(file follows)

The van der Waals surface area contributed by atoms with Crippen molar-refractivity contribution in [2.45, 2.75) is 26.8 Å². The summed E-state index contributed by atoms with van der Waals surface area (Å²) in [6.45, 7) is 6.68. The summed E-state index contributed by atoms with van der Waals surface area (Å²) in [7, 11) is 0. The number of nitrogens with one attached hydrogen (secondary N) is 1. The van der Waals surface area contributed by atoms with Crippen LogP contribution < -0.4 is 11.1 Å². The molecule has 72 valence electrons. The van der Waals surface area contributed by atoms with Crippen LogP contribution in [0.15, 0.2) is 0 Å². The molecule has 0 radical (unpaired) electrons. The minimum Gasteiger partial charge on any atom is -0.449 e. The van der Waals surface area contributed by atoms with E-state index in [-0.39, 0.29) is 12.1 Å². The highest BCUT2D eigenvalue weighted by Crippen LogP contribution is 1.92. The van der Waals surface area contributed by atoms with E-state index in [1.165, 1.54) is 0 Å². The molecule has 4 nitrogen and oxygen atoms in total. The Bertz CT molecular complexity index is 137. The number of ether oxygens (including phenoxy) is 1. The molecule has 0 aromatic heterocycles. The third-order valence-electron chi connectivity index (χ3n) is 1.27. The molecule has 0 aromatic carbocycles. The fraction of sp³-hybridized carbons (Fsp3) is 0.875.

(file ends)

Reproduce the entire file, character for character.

The van der Waals surface area contributed by atoms with Crippen molar-refractivity contribution in [2.45, 2.75) is 26.8 Å². The summed E-state index contributed by atoms with van der Waals surface area (Å²) in [6.45, 7) is 6.68. The summed E-state index contributed by atoms with van der Waals surface area (Å²) in [7, 11) is 0. The number of nitrogens with one attached hydrogen (secondary N) is 1. The van der Waals surface area contributed by atoms with Crippen LogP contribution < -0.4 is 11.1 Å². The molecule has 72 valence electrons. The van der Waals surface area contributed by atoms with Crippen LogP contribution in [0.15, 0.2) is 0 Å². The molecule has 0 radical (unpaired) electrons. The minimum Gasteiger partial charge on any atom is -0.449 e. The van der Waals surface area contributed by atoms with E-state index in [-0.39, 0.29) is 12.1 Å². The highest BCUT2D eigenvalue weighted by Crippen LogP contribution is 1.92. The van der Waals surface area contributed by atoms with E-state index in [1.165, 1.54) is 0 Å². The molecule has 4 nitrogen and oxygen atoms in total. The Bertz CT molecular complexity index is 137. The number of ether oxygens (including phenoxy) is 1. The molecule has 0 aromatic heterocycles. The third-order valence-electron chi connectivity index (χ3n) is 1.27. The molecule has 0 aromatic carbocycles. The fraction of sp³-hybridized carbons (Fsp3) is 0.875.